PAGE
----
5 PCB Design & Layout Tips All Beginners Should Know – 2024 Guide

To put it as simple as possible, there isn’t really a “right” way to place all the components on your printed circuit board, which means that you can entirely get creative with the design and layout. However, this doesn’t exactly mean that you can do whatever you want with the layout, instead there are some tips that you should follow, especially if you’re a beginner. Fortunately, the article below will feature some of the most important tips that you should follow, including:

1. The Program Needs to Be Suitable

Source: pcbnet.com

If there is one thing that you should take away from this article, it’s the fact that you must choose a suitable design program that’ll fit all your layout requirements. The program that you choose to use should feature all of the essential features of the PCBs, and by opting for the right one, you can guarantee that you don’t waste your resources. Additionally, as a beginner, you might want to choose something that has a simple platform and that’s easy to navigate.

2. Don’t Choose 90º Trace Angles

One of the most common mistakes most beginners make is choosing trace angles that are higher than 90º. Why is this a mistake? Well, it could generate acid traps, which will in return damage the PCB completely. Instead, you should opt for 45º trace angles since they won’t impact the width of the trace. Keep in mind, narrow angles could easily cause copper migration, which is why you should avoid using them.

3. Don’t Neglect The Final Housing

Source: predictabledesigns.com

When you’re outlining the PCB, it’s important to keep the final housing in mind. In most cases, the boards are designed while the housing is still not decided upon, however, in the end, it’ll need it. Hence, you should continue mounting the holes and you should opt for the simple and available housing that will be suitable for the board you’re working on. This can also ensure that the housing gets approved, later on, meaning that you won’t need to do everything again.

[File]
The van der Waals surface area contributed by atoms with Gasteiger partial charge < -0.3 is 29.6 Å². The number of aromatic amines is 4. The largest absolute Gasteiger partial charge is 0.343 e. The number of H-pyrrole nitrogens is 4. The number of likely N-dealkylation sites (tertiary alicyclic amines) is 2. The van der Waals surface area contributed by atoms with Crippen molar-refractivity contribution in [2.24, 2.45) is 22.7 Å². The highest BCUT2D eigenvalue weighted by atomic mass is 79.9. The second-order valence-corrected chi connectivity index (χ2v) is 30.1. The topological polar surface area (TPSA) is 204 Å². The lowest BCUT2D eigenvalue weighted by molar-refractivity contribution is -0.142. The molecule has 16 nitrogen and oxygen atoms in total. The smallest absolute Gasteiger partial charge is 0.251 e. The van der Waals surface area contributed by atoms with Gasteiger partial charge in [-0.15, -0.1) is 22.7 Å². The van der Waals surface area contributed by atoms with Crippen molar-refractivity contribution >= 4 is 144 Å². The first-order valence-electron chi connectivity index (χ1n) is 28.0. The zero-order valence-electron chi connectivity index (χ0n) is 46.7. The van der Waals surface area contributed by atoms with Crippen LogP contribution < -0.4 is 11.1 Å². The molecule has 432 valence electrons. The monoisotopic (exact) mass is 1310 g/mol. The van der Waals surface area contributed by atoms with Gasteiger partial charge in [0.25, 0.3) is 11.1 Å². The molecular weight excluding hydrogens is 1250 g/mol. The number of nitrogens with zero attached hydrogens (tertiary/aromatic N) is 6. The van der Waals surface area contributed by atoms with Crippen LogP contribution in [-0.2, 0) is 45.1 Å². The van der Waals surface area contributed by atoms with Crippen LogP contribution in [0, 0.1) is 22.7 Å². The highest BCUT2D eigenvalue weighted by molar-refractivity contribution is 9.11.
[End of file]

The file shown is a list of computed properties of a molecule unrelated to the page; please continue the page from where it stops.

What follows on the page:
4. There Needs to Be Enough Space Between The Traces

The minimum width between the traces won’t be enough if the board traces need to sustain more than 500mA. After all, the trace on the outside could carry more than an internal trace, mostly because the external one has beet thermal dissipation. The width will heavily rely on how much copper you’ll use and most PCB manufacturers such as uetpcba.com will allow you to opt for different copper weights that range from 0.5 to 2.5 oz/sq.ft.

5. Always Inspect it When You’re Finished

Source: tempoautomation.com

Once you’re done with your PCB layout, you should thoroughly inspect it. Why should you do this? Well, by doing so, you can determine whether or not there are some defects like missing parts, damaged pads, as well as overlapping power traces. This will also guarantee that your printed circuit boards function properly, but more importantly, you can make sure that you don’t have to redesign them later on.


If you just started designing printed circuit boards, the aforementioned tips are some of the most crucial things that you should remember. By doing so, you can guarantee that you don’t waste your resources and time, but more importantly, you could ensure that your PCBs function properly. So, now that you know what you should do, you shouldn’t lose any more time, instead, you should start with the first tip we mentioned – which is choosing a suitable design program.